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Saturday, October 25, 2014
Diabetes and low carb diets
I start low carb diets and my blood sugar seems to drop in the evening. How can I avoid this drop?
Understanding carbohydrates and their role in blood sugar fluctuations is the key to good diabetes management. Carbohydrates and the glucose they generate are the fuel of the human body. Insulin produced by the pancreas enables our cells to be able to store this fuel. This is why determining the amount of carbohydrates in a meal is so important for people with diabetes. In people with diabetes, the pancreas is not producing enough insulin to provide adequate coverage for the food you eat. Therefore, through diet, exercise, medications and/or insulin, you can manage your glucose levels. If you have changed your carbohydrate content of your diet, you may experience hyperglycemia (high blood sugars) from too many carbs or hypoglycemia (low blood sugar) with too few carbs. Both hyper and hypoglycemia can be dangerous. Hyperglycemia is when your blood sugars are too high. The signs and symptoms include: high levels of sugar in the urine, frequent urination, and increased thirst. If you fail to treat hyperglycemia and have type 1 diabetes or very severe type 2 diabetes, a condition called ketoacidosis (diabetic coma) could occur. Hypoglycemia, also called low blood sugar occurs when your blood glucose (blood sugar) level drops too low to provide enough energy for your body's activities. Symptoms of hypoglycemia include · Dizziness. · Sweating. · Hunger. · Headache. · Pale skin color. · Sudden moodiness or behavior changes, such as crying for no apparent reason. · Clumsy or jerky movements. · Seizure. · Difficulty paying attention, or confusion. · Tingling sensations around the mouth. But it can be dangerous if it's not treated right away. Mild or moderate hypoglycemia can quickly turn severe leading to a coma. Your diabetes treatment plan is designed to match your medication (oral and/or insulin) dosage and schedule to your usual meals and activities. If you take insulin or other diabetes medications but then skip a meal or lower the level of carbohydrates, the insulin or oral medication will still lower your blood glucose, but it will not find the fuel it is designed to help store. This mismatch might result in hypoglycemia. Another concern of changing your carbohydrate level is your electrolyte balance. Carbohydrate metabolism includes electrolytes like potassium. A sudden change in carbohydrate content can significantly alter your electrolyte balance resulting in severe heart problems. It is important to discuss any changes in your diet with your diabetes healthcare team.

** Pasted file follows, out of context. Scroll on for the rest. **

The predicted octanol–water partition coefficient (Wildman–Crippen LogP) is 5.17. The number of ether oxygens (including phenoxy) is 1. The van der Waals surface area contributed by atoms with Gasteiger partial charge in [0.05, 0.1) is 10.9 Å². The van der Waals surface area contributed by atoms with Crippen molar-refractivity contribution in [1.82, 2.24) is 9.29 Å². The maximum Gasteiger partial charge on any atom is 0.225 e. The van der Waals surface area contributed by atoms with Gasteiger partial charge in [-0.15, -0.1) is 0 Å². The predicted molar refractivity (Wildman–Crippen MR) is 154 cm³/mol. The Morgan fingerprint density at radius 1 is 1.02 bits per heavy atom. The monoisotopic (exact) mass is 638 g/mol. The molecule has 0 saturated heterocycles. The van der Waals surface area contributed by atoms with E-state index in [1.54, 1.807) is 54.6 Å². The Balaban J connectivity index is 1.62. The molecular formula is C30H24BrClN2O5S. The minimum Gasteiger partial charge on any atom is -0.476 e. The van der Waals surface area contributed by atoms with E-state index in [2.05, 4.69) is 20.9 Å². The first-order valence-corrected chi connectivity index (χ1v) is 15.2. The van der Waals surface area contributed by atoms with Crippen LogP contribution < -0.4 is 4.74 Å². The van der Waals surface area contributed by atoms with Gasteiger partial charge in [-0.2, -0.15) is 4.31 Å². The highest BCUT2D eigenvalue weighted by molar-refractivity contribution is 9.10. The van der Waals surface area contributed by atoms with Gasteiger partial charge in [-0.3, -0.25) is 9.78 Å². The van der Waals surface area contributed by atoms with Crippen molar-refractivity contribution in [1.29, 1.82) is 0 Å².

Ann Hornsby, MEd, RD, LD, PC
Dietitian, Lipid Research Center
Laurie Sadler, MD
Formerly, Assistant Professor of Medicine
School of Medicine
Case Western Reserve University